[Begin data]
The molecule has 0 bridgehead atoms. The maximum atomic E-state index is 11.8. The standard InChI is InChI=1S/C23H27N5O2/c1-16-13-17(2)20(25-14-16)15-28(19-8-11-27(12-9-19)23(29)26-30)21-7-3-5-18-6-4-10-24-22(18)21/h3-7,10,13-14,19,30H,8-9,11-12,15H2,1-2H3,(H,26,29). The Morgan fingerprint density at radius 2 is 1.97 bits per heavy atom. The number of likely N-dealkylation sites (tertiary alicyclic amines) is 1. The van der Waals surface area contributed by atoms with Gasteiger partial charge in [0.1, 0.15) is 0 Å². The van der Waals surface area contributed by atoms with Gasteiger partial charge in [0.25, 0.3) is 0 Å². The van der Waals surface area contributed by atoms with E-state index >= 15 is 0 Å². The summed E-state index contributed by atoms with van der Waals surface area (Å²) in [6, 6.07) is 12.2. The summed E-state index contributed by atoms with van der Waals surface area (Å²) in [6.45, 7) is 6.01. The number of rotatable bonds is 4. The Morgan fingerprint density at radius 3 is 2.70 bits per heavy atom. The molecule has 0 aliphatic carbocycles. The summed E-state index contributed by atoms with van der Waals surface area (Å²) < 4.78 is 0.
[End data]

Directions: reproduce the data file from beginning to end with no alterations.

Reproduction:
The molecule has 0 bridgehead atoms. The maximum atomic E-state index is 11.8. The standard InChI is InChI=1S/C23H27N5O2/c1-16-13-17(2)20(25-14-16)15-28(19-8-11-27(12-9-19)23(29)26-30)21-7-3-5-18-6-4-10-24-22(18)21/h3-7,10,13-14,19,30H,8-9,11-12,15H2,1-2H3,(H,26,29). The Morgan fingerprint density at radius 2 is 1.97 bits per heavy atom. The number of likely N-dealkylation sites (tertiary alicyclic amines) is 1. The van der Waals surface area contributed by atoms with Gasteiger partial charge in [0.1, 0.15) is 0 Å². The van der Waals surface area contributed by atoms with Gasteiger partial charge in [0.25, 0.3) is 0 Å². The van der Waals surface area contributed by atoms with E-state index >= 15 is 0 Å². The summed E-state index contributed by atoms with van der Waals surface area (Å²) in [6, 6.07) is 12.2. The summed E-state index contributed by atoms with van der Waals surface area (Å²) in [6.45, 7) is 6.01. The number of rotatable bonds is 4. The Morgan fingerprint density at radius 3 is 2.70 bits per heavy atom. The molecule has 0 aliphatic carbocycles. The summed E-state index contributed by atoms with van der Waals surface area (Å²) < 4.78 is 0.